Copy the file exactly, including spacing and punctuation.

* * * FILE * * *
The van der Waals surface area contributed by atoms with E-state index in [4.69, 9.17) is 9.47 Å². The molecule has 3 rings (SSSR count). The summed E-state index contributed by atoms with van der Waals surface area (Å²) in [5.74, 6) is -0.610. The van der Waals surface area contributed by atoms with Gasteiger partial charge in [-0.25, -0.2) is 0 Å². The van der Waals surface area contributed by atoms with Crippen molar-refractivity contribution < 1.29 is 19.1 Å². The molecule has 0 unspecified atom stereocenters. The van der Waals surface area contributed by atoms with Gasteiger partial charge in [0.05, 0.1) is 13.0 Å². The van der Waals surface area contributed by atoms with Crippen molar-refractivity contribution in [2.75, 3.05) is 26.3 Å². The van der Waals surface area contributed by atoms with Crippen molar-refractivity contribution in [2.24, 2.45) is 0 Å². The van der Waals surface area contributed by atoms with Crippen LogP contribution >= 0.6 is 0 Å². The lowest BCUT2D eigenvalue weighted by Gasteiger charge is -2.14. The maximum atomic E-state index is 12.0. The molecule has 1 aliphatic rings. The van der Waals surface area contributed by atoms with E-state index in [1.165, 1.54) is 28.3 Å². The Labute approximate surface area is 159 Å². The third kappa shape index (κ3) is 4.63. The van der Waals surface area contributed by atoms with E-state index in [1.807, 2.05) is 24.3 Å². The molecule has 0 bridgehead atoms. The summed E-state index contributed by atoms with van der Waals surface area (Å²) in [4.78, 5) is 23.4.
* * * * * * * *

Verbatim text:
The van der Waals surface area contributed by atoms with E-state index in [4.69, 9.17) is 9.47 Å². The molecule has 3 rings (SSSR count). The summed E-state index contributed by atoms with van der Waals surface area (Å²) in [5.74, 6) is -0.610. The van der Waals surface area contributed by atoms with Gasteiger partial charge in [-0.25, -0.2) is 0 Å². The van der Waals surface area contributed by atoms with Crippen molar-refractivity contribution < 1.29 is 19.1 Å². The molecule has 0 unspecified atom stereocenters. The van der Waals surface area contributed by atoms with Gasteiger partial charge in [0.05, 0.1) is 13.0 Å². The van der Waals surface area contributed by atoms with Crippen molar-refractivity contribution in [2.75, 3.05) is 26.3 Å². The van der Waals surface area contributed by atoms with Crippen molar-refractivity contribution in [2.24, 2.45) is 0 Å². The van der Waals surface area contributed by atoms with Crippen LogP contribution >= 0.6 is 0 Å². The lowest BCUT2D eigenvalue weighted by Gasteiger charge is -2.14. The maximum atomic E-state index is 12.0. The molecule has 1 aliphatic rings. The van der Waals surface area contributed by atoms with E-state index in [1.165, 1.54) is 28.3 Å². The Labute approximate surface area is 159 Å². The third kappa shape index (κ3) is 4.63. The van der Waals surface area contributed by atoms with E-state index in [1.807, 2.05) is 24.3 Å². The molecule has 0 bridgehead atoms. The summed E-state index contributed by atoms with van der Waals surface area (Å²) in [4.78, 5) is 23.4.